- A set of S randomly chosen Boolean functions of K variables

- Dynamics is given by

- The winning choice is “1” if where

Traditional MG m=6

K=2

K=2 networks show a tendency towards self-organization into a coordinated phase characterized by small fluctuations and effective resource utilization

Coordination occurs even in the presence of vastly different time scales in the environmental dynamics

For K=2 the “variance” per agent is almost independent on the group size,

In the absence of coordination

K=3

Kauffman Nets: phase transition at K=2 separating ordered (K<2) and chaotic (K>2) phases

For K>2 one can arrive at the phase transition by tuning the homogeneity parameter P (the fraction of 0’s or 1’s in the output of the Boolean functions)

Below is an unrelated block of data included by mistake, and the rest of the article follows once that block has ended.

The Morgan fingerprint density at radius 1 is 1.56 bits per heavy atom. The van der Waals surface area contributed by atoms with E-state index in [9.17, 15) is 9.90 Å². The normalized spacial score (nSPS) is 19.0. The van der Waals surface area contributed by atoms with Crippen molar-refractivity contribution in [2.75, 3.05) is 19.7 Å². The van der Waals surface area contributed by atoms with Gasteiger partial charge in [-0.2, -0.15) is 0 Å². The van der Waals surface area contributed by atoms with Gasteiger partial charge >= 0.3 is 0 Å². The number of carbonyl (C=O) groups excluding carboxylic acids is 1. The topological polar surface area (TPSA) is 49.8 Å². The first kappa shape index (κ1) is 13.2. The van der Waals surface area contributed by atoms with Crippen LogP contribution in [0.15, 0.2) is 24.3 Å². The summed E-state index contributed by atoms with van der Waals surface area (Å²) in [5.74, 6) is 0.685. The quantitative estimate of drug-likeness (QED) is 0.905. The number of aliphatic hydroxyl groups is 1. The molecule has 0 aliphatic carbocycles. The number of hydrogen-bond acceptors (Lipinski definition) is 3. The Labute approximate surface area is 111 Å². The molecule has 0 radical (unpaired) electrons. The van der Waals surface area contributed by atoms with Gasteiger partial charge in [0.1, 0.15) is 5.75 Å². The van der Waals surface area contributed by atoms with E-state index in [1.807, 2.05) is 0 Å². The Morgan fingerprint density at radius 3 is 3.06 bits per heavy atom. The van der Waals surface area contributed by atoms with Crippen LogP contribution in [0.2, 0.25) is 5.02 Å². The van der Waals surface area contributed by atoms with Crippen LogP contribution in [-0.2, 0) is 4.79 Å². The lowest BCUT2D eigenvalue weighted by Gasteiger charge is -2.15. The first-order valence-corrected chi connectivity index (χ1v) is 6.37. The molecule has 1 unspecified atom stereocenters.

The coordinated phase might be related to the phase transition in Kauffman Nets.

- Generalized Minority Games on K=2 Kauffman Nets are highly adaptive and can serve as a mechanism for distributed resource allocation
- In the coordinated phase the system is highly scalable
- The adaptation occurs even in the presence of different time scales, and without the agents explicitly coordinating or knowing the resource capacity
- For K>2 similar coordination emerges in the vicinity of the ordered/chaotic phase transitions in the corresponding Kauffman Nets

- Biologically-inspired and market-based mechanisms are feasible models for distributed control in multi-agent systems
- Collaboration and foraging in robots
- Resource allocation in a dynamic environment

- Studied both mechanisms quantitatively
- Analytical model of collective dynamics
- Numeric simulations of adaptive behavior